Write down any worries you have in a diary before you go to sleep, as this will help to get them out of your head and on to paper. As well as keeping a diary, I like to use ‘The Five-Minute Journal’. In the morning, it asks you to write down what you’re grateful for, what would make the day great and a daily affirmation e.g. I am... "grateful for my body and the innate wisdom it holds to create life". In the evening it asks you to write down three amazing things that happened in the day and how you could have made the day better. Each day it includes an inspirational quote such as “It seems to me that the less I fight my fear, the less it fights back. If I can relax, fear relaxes too” by Elizabeth Gilbert. Then each week you get a challenge like “Treat yourself to something that makes you feel good”. It’s built around the principles of positive psychology and is a handy tool to help you focus your attention on all that’s good in your life and all that you are blessed to have already.


This is a super simple mantra-based mediation to help you release any feelings of anxiety or stress, preventing them from building up to an unmanageable level. When I first started to meditate, I found mantra-based meditation a little bit easier as it helped to keep my mind from wandering as it involves concentrating on reciting a specific mantra, which in this case are the words “Let go”.

To start the practice, sit in a comfortable position somewhere quiet, where you won’t be disturbed. Set an alarm on your phone for five minutes. As you get into the habit of practising this technique you can lengthen the practice to 10 or 15 minutes. Gently close your eyes and take a deep breath in through your nose. As you do so, say the word “Let” in your head. Focus on the word as you say it. Then exhale through your mouth whilst at the same time saying the word “Go” in your head, again keeping your focus on the word as you say it. Repeat this process for five minutes finding your own natural rhythm. No doubt as you start this process, thoughts will pop into your head. This is okay, just acknowledge their presence and gently bring your attention back to the mantra as you slowly breathe in and out. When the alarm signals the end of the time, come back to your normal breath and open your eyes.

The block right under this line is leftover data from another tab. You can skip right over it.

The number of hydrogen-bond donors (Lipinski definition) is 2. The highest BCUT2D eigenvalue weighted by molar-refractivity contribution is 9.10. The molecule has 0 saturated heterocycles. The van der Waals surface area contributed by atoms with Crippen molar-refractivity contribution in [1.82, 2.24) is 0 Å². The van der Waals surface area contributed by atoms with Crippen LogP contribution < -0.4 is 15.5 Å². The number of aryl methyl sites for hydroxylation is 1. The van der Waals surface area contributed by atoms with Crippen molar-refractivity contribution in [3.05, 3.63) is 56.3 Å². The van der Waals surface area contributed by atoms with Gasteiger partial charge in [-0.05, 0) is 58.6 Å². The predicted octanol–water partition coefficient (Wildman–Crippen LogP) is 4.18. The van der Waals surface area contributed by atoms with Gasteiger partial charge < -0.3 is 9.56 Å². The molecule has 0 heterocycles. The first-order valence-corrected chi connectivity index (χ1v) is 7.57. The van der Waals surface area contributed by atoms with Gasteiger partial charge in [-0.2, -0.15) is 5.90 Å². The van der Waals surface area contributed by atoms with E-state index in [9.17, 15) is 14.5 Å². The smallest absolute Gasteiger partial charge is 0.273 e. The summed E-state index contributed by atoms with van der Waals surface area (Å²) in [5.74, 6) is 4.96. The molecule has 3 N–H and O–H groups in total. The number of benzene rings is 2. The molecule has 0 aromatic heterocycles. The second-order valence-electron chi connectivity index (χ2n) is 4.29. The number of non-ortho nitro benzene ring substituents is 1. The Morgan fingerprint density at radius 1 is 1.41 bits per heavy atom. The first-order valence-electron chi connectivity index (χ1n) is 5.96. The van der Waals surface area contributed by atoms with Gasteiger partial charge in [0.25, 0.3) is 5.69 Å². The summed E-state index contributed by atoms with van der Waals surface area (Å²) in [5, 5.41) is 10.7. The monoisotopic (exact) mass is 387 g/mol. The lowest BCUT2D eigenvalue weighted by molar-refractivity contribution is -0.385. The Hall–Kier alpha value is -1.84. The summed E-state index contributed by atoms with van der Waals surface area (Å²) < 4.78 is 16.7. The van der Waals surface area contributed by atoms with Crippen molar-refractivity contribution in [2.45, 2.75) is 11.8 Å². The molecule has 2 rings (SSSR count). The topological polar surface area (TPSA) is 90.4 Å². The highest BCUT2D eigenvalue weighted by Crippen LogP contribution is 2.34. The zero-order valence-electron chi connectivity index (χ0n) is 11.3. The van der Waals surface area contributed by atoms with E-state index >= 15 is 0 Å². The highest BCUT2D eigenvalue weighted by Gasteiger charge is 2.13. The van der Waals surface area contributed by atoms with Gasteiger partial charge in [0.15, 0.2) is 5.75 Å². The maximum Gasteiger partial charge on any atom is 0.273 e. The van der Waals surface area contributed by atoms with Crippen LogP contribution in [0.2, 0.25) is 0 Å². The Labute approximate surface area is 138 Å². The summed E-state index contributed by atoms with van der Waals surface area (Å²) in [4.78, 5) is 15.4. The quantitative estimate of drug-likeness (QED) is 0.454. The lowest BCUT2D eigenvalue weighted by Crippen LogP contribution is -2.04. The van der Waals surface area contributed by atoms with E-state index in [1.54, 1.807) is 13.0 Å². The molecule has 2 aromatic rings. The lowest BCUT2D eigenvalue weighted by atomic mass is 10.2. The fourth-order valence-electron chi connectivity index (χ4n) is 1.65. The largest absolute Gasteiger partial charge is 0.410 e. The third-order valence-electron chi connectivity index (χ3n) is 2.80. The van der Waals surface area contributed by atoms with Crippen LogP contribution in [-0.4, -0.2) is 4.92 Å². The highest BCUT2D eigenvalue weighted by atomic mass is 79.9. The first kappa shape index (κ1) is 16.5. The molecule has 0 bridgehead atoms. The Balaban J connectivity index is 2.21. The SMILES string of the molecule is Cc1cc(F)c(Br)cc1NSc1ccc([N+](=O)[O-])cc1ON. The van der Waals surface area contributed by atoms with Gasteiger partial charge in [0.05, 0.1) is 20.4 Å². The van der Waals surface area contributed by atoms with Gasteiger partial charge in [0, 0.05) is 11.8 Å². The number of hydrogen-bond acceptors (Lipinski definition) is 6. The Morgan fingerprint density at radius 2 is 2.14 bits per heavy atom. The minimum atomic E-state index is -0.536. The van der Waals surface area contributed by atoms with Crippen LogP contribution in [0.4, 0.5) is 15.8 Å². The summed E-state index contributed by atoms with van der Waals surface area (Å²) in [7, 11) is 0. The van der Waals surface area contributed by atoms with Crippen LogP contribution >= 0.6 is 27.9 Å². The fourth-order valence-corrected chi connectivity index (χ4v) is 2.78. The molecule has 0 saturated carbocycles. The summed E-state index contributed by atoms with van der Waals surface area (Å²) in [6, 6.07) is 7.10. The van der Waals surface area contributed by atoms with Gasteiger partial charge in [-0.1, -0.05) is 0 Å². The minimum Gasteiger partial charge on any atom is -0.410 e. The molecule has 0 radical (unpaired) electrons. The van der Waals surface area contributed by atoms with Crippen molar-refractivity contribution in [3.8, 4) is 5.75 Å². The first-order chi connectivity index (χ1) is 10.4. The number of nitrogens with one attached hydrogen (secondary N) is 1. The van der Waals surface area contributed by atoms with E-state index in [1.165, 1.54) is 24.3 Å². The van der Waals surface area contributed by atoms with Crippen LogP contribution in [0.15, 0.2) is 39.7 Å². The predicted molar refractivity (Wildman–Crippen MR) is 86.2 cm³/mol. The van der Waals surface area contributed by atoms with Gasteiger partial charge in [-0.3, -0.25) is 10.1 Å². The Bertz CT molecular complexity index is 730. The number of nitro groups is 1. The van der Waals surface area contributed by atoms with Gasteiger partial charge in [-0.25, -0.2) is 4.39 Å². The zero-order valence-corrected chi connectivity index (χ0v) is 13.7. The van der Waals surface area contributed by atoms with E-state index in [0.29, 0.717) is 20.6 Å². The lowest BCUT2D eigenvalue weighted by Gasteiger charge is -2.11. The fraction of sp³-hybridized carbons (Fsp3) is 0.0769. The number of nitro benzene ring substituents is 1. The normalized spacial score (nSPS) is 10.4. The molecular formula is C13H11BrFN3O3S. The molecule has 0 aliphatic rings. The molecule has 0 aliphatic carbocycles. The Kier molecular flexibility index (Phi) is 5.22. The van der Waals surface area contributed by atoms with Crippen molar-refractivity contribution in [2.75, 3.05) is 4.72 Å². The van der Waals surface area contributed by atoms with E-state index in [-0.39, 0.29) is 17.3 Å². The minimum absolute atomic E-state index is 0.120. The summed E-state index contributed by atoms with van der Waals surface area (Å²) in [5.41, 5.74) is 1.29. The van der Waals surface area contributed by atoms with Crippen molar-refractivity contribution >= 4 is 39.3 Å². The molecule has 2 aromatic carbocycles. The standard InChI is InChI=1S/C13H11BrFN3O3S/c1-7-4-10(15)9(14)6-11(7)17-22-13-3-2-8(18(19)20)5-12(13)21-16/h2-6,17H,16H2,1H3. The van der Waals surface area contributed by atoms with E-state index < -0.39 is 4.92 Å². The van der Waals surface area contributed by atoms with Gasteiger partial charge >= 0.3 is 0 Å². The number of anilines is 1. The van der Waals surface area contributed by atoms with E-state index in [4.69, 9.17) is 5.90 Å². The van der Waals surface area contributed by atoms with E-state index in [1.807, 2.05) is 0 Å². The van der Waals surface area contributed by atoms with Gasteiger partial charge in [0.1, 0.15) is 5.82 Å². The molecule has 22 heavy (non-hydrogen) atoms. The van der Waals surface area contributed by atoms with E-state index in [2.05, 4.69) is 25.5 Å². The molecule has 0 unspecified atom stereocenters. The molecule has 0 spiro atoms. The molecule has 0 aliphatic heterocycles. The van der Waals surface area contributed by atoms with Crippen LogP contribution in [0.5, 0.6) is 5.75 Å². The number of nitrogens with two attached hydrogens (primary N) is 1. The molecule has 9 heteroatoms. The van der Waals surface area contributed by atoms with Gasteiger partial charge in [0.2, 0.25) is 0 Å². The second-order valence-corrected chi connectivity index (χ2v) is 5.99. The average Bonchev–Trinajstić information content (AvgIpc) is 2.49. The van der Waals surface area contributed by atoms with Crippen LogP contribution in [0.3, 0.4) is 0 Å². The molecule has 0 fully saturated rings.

Ideally you want to practice it two times daily, once in the morning and once in the evening, throughout your menstrual cycle. There will be times when you don’t feel like practicing it, but these will also likely be the times when practicing it will be of most benefit, clearing your head and calming your body. Why not set yourself a challenge to try it for at least a week and see how it makes you feel. If mantra-based meditation isn’t for you, then try subscribing to ‘Headspace’ App for guided meditation – they even have a specific one for anxiety.

Juliana Kassianos